Tara Crossman, 16, is one of the youngest people competing in this year’s Can-Am sled dog races in Fort Kent. She’s also fundraising to race in Alaska next year.
TOPSHAM, Maine — Most journeys start with a single step. For Tara Crossman, her journey began with a single dog.
“I did a lot of races with my one dog,” she said.
The Topsham 16-year-old started sled dog racing in March 2015, competing in small, single-dog events. Now, seven years later, she has 15 dogs in her kennel, and her sights are set on two races in Alaska next season: the Willow Junior 100 and the 150-mile Junior Iditarod.
First, though, she’ll be finishing out this season with this weekend’s 30-mile Can-Am Crown International Sled Dog Race in Fort Kent.
Tara and her team competed in the 2020 Can-Am, but then the pandemic led to many races in 2021, including the Can-Am. Tara Crossman’s mother, Andrea Crossman, said the frustration of missing out on last season’s events fueled her daughter’s drive to go to Alaska.
“… COVID hit and put a wrench in everything for the 2020/2021 season. It really kind of fueled the fire of wanting to go to do the Jr. Iditarod and Willow Jr. 100 because you realize there’s only so much time, and we just lost all of the last season,” Andrea Crossman told NEWS CENTER Maine via text. “It’s kind of a now or never thing, so we must go!”
“Those [races] have kind of been goals of mine since I got started. But I never thought I’d actually get there. It was just kind of like, ‘That would be really cool to do,’ but I kind of just put it on the backburner,” Tara Crossman said. “But the more dogs I’ve gotten, the more I’ve realized that it’s actually something that I really want to do and something that I could actually do.”
RELATED: Maine filmmaker debuts’ True North Legends of Dogs and Men’ following solo sled dog expedition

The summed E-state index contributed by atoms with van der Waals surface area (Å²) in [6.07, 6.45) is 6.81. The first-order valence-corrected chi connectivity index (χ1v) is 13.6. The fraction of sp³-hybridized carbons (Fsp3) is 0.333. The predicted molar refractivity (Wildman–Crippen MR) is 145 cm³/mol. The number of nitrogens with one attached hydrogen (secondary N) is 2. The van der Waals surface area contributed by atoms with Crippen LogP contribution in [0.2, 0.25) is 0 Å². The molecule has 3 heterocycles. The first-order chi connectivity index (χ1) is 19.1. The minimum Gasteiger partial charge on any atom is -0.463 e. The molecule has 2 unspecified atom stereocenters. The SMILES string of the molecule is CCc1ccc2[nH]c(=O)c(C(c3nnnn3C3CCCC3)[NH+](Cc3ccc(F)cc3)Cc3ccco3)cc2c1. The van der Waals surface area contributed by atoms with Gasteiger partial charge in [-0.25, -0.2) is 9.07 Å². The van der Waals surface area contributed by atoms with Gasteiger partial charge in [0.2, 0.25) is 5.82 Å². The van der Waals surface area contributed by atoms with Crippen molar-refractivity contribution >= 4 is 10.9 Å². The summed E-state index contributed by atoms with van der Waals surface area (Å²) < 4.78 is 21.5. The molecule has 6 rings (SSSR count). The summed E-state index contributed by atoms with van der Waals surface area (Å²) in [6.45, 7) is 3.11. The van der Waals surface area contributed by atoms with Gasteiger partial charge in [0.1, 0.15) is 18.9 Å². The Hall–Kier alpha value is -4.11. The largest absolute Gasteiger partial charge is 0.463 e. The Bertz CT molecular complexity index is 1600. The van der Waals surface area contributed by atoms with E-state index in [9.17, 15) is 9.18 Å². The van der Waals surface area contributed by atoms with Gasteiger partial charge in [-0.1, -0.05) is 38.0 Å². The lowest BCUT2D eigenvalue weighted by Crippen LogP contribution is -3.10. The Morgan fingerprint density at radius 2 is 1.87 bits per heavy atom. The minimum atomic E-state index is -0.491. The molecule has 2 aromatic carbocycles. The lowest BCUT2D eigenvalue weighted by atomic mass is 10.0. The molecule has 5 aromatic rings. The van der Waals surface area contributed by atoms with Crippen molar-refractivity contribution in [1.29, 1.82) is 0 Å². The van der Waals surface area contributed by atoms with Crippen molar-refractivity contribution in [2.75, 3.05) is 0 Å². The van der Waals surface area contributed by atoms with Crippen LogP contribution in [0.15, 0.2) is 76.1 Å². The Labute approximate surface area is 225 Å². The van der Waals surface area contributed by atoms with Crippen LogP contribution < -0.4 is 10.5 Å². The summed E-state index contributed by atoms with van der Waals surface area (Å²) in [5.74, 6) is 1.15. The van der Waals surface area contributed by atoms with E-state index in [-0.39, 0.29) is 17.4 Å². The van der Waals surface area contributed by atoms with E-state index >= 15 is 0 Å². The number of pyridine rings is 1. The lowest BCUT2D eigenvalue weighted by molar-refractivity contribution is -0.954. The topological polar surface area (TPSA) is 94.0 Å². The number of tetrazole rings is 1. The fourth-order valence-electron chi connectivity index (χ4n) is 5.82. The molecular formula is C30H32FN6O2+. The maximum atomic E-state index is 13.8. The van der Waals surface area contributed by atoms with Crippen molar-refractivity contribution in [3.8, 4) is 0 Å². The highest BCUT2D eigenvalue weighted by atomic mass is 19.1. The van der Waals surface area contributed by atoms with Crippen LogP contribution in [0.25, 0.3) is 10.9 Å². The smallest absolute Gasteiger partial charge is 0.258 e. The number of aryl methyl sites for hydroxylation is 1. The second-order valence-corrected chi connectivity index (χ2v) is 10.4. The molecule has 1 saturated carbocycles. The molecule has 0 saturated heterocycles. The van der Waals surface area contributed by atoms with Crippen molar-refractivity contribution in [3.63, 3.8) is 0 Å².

Getting herself and her dogs across the country won’t be cheap, which is why Tara Crossman has a variety of fundraising efforts underway to help pay for the trip. In addition to a GoFundMe, she’s spread donation jars around her community and has been organizing meet-and-greets where people can meet her and her team and donate money if they wish.
“People can come up to me, ask questions, meet some of the dogs, and just kind of get to know me as a person,” Tara Crossman said. “That tends to help because some people, they’re like, ‘Ok? Random kid just wants my money. I don’t know who she is or what she does.’ But that usually changes when people actually meet me and my dogs.”
Meeting Tara Crossman’s dogs means meeting a hodgepodge group of Alaskan Huskies that she’s acquired over the years, many from older, adult mushers who no longer wanted or needed them.
“Most of my dogs have been hand-me-downs. ‘This dog doesn’t work for my team, so I’ll give it to this kid so she can try to figure out how to make this team work,'” she explained.
They range in age, shape, color, and size, but Tara said she wouldn’t have it any other way.
“I have a couple with patches, one with stripes, all different looking things,” she said with a smile. “When people see me, they go, ‘Well, that’s quite the motley crew,’ and I go, ‘Yeah, but we’re gonna beat you.’ They’re all a little different, all have their little quirks and ins and outs, but they’re really good dogs.”
Tara Crossman will be racing with a six-dog team this weekend, and she’ll bring a couple of extra pups in case any of her dogs have medical issues before their race starts.
This weekend’s Can-Am races are free for spectators. For information from organizers on good viewing areas, click here.
To donate to Tara’s GoFundMe for Alaska, click here.